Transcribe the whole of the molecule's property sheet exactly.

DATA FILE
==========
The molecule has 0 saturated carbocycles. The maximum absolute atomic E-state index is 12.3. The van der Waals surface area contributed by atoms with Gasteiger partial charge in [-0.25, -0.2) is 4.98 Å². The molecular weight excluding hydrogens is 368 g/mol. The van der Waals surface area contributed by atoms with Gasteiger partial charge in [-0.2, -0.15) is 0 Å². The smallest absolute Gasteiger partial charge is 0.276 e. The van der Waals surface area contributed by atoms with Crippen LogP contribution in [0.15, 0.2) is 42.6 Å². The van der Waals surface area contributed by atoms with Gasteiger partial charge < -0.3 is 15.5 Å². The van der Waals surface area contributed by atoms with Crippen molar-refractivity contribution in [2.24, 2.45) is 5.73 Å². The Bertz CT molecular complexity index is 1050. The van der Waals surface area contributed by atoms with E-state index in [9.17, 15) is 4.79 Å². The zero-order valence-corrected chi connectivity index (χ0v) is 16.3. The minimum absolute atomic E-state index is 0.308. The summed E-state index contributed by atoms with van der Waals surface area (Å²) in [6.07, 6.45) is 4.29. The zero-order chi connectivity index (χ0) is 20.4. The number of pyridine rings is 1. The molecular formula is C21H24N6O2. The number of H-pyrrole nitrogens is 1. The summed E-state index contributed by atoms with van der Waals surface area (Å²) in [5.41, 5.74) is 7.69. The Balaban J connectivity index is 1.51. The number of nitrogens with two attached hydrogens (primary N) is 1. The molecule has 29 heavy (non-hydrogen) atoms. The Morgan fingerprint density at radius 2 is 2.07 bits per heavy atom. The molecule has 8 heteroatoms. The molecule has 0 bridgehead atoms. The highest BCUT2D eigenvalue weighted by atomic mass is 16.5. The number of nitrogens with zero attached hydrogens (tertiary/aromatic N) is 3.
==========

The molecule has 0 saturated carbocycles. The maximum absolute atomic E-state index is 12.3. The van der Waals surface area contributed by atoms with Gasteiger partial charge in [-0.25, -0.2) is 4.98 Å². The molecular weight excluding hydrogens is 368 g/mol. The van der Waals surface area contributed by atoms with Gasteiger partial charge in [-0.2, -0.15) is 0 Å². The smallest absolute Gasteiger partial charge is 0.276 e. The van der Waals surface area contributed by atoms with Crippen LogP contribution in [0.15, 0.2) is 42.6 Å². The van der Waals surface area contributed by atoms with Gasteiger partial charge < -0.3 is 15.5 Å². The van der Waals surface area contributed by atoms with Crippen molar-refractivity contribution in [2.24, 2.45) is 5.73 Å². The Bertz CT molecular complexity index is 1050. The van der Waals surface area contributed by atoms with E-state index in [9.17, 15) is 4.79 Å². The zero-order valence-corrected chi connectivity index (χ0v) is 16.3. The minimum absolute atomic E-state index is 0.308. The summed E-state index contributed by atoms with van der Waals surface area (Å²) in [6.07, 6.45) is 4.29. The zero-order chi connectivity index (χ0) is 20.4. The number of pyridine rings is 1. The molecular formula is C21H24N6O2. The number of H-pyrrole nitrogens is 1. The summed E-state index contributed by atoms with van der Waals surface area (Å²) in [5.41, 5.74) is 7.69. The Balaban J connectivity index is 1.51. The number of nitrogens with two attached hydrogens (primary N) is 1. The molecule has 29 heavy (non-hydrogen) atoms. The Morgan fingerprint density at radius 2 is 2.07 bits per heavy atom. The molecule has 8 heteroatoms. The molecule has 0 bridgehead atoms. The highest BCUT2D eigenvalue weighted by atomic mass is 16.5. The number of nitrogens with zero attached hydrogens (tertiary/aromatic N) is 3.